A closer examination of the spinoff record would provide little comfort for space advocates. One recent German analysis of space spinoffs concluded that (Schmoch, Ulrich, et al, "Analysis of Technical Spin-Off Effect of Space-Related R&D by Means of Patent Indicators," 41st Congress of the International Astronautical Federation, 6-12 October 1990, IAA-90-610.):

"The overall conclusion to be drawn from this is that the spin-off rate is very low in highly specialized space projects -- a conclusion which coincides with the finds of other investigations. The concept of a decisive spin-off in the narrow, real sense of the term cannot therefore be validated on the result of these findings... many standard examples of spin-offs may be traced back to the first R&D boom in the Sixties... only in the rarest of cases do the spin-offs prove to be identifiable as classic cases in which the source can be associated exclusively with space technology and the diffusion be associated with a sector unrelated to space technology. In the majority of cases, both source and diffusion can be associated with multiple purposes both within and outside space technology."

The most comprehensive recent review of the impact of NASA technology benefits to the commercial sector was conducted for NASA by the Chapman Research Group in 1989 (Chapman Research Group, An Exploration of Benefits From NASA "Spinoff", June 1989, under contract 88-01 with NERAC, Inc.). This study evaluated the benefits derived from technologies identified in the annual NASA report Spinoff during the period from 1978 through 1986.

Unlike the previous econometric studies which simply assumed that the activities NASA labels "research" have the same payoff as commercial research, this study actually sought to quantify the econcomic side-benefits of NASA activities.

A total of over $21 billion in sales and savings benefits were identified as resulting from NASA activities. However, the report conceded that only about $5 billion of this total was due to actual spinoff, that is "instances in which a product, process, or even an entire company would not have come into existence had it not been for the NASA furnished technology." Most notable among these is the $1.6 billion in medical instruments, frequently cited as a major NASA spinoff. The remaining $16 billion in benefits were in areas where "the NASA technology contributed to the sales, but that contribution can vary widely, from a relatively small percentage of the total sales or savings..." And in this area, additional sales of commercial aircraft accounted for over $10 billion.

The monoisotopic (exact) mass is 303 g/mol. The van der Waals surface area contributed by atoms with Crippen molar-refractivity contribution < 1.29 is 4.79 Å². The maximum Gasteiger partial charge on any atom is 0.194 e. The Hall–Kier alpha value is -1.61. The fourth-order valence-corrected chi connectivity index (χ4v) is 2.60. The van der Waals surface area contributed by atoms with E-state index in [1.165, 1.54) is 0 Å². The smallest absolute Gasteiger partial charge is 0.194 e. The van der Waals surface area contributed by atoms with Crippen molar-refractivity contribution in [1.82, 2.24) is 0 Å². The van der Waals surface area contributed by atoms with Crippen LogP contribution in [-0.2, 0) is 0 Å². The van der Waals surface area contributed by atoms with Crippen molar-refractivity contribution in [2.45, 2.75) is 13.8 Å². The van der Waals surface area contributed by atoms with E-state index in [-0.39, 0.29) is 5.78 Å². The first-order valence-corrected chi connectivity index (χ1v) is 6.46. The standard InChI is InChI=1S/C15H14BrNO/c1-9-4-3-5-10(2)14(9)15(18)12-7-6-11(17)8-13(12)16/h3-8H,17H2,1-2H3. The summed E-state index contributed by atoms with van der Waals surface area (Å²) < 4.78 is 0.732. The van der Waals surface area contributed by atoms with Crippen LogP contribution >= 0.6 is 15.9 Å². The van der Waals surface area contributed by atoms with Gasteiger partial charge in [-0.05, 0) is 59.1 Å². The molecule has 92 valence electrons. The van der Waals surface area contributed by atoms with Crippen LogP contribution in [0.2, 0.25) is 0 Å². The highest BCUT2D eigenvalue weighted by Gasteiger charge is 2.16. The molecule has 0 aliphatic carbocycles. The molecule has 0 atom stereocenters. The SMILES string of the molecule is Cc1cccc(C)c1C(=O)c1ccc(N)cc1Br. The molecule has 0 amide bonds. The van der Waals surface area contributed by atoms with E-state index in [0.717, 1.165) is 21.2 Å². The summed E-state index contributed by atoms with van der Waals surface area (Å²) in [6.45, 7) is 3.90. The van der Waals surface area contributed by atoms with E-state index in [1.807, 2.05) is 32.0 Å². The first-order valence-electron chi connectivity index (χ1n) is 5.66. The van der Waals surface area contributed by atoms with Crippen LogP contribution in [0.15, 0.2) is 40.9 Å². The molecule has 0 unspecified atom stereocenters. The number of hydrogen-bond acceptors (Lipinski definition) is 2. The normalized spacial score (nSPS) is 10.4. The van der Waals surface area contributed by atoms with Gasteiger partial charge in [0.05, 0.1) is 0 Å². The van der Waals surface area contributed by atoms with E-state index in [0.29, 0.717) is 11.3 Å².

The significance of these findings is best appreciated in the context of overall NASA spending during this period. The total NASA budget from 1978 through 1986 amounted to over $54 billion, of which about $2.5 billion was devoted to aeronautical research and development. NASA efforts in aeronautical research would seem to have been quite effective, with a $2.5 billion investment yielding $10 billion in benefits. Such a 4-to-1 payoff is not too surprising, given that work in this area is specifically targeted to improving commercial products.

But the fact that the total NASA investment of $55 billion yielded a paltry $5 billion in true spinoffs, creating entirely new products or industries, suggests a very poor return of ten cents on the dollar. Again, this should not be surprising, given the highly specialized nature of much of the engineering and development work conducted by NASA.

So rather than being an unusually good investment paying 7:1 or 22:1 for each dollar invested, NASA has an astoundingly bad 1:10 payoff -- about a factor of 100 worse than the commercial economy as a whole.